You can also fix that problem by getting a rowing machine for your own home. There are all kinds of rowing machines available to fit your needs—silent rowing machines, folding ones, and even super budget-priced options.

When you have your own indoor rowing machine, you will get so much more out of your rowing experience because you aren’t pressed for time.

In the meantime, you will benefit from integrating a few minutes of pick drills into your workouts. You will be glad you did.

How Often Should I Practice a Pick Drill?

If you use workout videos, such as the ones on the Hydrow, you will find that nearly all of the instructors use a pick drill to help warm up the rowers and get them ready for their workout.

Max Secunda rowing on a Hydrow rower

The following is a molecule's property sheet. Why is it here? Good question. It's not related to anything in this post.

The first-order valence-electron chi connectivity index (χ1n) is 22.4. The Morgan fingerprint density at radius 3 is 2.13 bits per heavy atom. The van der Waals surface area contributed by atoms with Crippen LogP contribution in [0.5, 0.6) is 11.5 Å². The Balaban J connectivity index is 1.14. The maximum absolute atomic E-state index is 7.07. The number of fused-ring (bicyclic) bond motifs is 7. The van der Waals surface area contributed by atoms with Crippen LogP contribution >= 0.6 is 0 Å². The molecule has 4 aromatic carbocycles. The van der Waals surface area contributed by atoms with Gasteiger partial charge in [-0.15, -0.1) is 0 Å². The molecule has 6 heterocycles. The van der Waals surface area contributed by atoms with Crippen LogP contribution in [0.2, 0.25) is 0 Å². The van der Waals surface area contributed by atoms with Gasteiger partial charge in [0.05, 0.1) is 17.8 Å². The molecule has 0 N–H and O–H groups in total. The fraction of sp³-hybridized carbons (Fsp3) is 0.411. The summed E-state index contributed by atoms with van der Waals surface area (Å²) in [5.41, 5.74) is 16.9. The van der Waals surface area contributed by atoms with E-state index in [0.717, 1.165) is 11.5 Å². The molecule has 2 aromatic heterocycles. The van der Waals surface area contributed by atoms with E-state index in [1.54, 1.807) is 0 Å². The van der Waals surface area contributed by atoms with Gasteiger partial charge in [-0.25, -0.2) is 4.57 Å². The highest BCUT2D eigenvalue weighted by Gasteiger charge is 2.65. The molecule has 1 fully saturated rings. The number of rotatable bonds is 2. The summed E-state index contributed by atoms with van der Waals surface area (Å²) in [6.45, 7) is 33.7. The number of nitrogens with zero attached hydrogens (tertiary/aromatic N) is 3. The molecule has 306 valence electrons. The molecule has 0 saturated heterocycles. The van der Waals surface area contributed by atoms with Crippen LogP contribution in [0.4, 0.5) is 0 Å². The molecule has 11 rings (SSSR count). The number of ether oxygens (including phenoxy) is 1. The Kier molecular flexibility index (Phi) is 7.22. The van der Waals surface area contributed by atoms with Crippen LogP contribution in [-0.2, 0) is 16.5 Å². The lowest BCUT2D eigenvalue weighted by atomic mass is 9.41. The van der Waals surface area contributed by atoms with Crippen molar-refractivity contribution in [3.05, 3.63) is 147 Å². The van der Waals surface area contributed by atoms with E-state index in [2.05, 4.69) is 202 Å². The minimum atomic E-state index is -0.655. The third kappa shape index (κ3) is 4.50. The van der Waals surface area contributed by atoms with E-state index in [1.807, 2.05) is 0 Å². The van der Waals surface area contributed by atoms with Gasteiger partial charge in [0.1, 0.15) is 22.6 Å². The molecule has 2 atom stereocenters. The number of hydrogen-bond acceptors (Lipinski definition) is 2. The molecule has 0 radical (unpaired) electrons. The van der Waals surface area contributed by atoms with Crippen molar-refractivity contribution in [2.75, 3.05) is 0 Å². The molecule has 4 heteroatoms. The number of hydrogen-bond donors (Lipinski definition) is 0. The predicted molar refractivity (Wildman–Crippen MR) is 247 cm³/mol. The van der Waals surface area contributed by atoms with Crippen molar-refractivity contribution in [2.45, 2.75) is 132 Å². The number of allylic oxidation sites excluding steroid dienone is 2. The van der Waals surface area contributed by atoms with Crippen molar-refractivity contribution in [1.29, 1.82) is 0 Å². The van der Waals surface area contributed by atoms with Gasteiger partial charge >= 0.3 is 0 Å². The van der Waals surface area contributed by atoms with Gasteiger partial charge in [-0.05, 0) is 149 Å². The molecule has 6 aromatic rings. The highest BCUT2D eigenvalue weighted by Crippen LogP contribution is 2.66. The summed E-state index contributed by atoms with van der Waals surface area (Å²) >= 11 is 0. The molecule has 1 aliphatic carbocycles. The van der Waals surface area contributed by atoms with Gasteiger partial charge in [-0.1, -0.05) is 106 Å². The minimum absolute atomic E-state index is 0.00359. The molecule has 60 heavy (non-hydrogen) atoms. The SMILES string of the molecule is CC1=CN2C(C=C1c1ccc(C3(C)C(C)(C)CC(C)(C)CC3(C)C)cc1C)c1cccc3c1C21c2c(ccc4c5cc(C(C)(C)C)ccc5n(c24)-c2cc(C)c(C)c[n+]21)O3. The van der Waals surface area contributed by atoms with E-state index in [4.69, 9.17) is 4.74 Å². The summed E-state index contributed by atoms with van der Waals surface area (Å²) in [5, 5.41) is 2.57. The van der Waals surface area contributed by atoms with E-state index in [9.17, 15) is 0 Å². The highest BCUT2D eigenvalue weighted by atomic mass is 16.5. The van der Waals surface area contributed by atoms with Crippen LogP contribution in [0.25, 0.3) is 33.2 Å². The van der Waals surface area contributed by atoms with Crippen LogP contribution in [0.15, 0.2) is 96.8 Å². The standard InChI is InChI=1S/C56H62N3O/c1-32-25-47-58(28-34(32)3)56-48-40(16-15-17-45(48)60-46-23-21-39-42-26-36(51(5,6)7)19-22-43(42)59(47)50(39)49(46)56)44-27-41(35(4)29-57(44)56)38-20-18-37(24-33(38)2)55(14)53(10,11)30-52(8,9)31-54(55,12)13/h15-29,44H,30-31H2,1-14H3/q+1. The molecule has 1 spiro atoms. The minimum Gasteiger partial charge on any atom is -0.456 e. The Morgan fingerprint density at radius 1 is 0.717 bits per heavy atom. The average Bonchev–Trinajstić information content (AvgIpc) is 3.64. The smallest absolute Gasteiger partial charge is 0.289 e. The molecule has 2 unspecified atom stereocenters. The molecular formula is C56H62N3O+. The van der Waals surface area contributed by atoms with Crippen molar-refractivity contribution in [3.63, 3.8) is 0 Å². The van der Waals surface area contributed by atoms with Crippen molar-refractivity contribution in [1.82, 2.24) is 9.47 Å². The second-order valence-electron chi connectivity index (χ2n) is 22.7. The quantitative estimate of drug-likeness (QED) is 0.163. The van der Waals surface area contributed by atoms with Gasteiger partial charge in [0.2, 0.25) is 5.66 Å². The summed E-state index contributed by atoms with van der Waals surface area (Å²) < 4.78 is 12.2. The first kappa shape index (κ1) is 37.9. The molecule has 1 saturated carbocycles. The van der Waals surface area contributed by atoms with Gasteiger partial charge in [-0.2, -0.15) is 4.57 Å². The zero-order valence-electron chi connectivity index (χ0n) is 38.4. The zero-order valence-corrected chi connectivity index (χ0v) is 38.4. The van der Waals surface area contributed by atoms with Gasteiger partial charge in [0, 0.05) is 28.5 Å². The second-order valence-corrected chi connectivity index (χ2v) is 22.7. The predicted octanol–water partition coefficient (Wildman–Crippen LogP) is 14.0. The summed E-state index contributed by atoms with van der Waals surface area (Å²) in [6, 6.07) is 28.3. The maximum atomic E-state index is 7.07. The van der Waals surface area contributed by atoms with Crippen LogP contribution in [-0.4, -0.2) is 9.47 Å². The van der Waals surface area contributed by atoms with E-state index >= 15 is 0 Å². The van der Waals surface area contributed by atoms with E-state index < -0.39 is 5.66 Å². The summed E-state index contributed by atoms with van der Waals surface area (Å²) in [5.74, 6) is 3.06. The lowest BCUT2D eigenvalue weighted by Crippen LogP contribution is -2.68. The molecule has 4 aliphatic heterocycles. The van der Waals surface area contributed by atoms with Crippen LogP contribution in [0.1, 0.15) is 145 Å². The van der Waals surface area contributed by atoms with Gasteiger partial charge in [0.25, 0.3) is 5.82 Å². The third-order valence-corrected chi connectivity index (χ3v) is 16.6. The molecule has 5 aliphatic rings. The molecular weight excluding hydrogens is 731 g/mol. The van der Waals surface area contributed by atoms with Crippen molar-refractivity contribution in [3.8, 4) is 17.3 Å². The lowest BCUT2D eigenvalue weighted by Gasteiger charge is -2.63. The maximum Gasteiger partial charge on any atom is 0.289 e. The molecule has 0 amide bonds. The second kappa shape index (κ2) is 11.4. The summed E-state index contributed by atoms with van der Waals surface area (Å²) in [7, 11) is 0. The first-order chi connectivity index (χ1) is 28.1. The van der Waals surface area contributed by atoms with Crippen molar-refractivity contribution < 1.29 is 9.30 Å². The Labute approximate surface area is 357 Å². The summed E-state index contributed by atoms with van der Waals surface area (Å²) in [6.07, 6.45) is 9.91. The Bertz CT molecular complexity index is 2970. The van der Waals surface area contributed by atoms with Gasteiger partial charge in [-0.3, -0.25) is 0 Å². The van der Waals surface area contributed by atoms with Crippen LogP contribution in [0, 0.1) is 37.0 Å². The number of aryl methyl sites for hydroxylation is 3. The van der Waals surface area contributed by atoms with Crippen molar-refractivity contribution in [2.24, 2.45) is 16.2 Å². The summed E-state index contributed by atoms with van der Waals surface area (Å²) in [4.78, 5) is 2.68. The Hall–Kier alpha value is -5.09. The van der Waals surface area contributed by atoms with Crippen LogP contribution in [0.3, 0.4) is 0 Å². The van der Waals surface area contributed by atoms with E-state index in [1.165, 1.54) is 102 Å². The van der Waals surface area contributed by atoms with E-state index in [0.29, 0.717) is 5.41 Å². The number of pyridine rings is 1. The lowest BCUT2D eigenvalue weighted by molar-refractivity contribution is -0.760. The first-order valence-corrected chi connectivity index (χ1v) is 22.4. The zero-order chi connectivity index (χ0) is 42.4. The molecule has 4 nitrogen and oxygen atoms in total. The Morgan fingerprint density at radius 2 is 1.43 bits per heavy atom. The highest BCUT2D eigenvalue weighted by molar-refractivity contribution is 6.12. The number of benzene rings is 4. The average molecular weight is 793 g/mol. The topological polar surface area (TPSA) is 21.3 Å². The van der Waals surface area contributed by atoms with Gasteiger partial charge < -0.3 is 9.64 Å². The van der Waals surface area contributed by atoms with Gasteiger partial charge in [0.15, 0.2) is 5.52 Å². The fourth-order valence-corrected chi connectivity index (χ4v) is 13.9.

This is because warming up is really important, so even if you are a fairly seasoned erg user, you’ll probably want to do pick drills and reverse pick drills fairly often.

Of course, you can break up your routine by doing other types of warm up exercises, like burpees or jumping jacks. However, I’ve found that beginners who regularly do pick drills often have a better form and, therefore, do better on their workouts. Try doing at least a short pick drill or reverse pick drill every time you sit down to use the erg. I’m sure you won’t regret it.

The Bottom Line

When it comes to pick drills, you should just consider it as part of the overall workout. Get it done and move on so you don’t think of it as a chore or an unnecessary part of your workout routine.

Make it short or make it longer, whichever seems to work best for you, but the main point of a pick drill is, to steal a phrase from Nike, to Just Do It!

Have a great time rowing, people!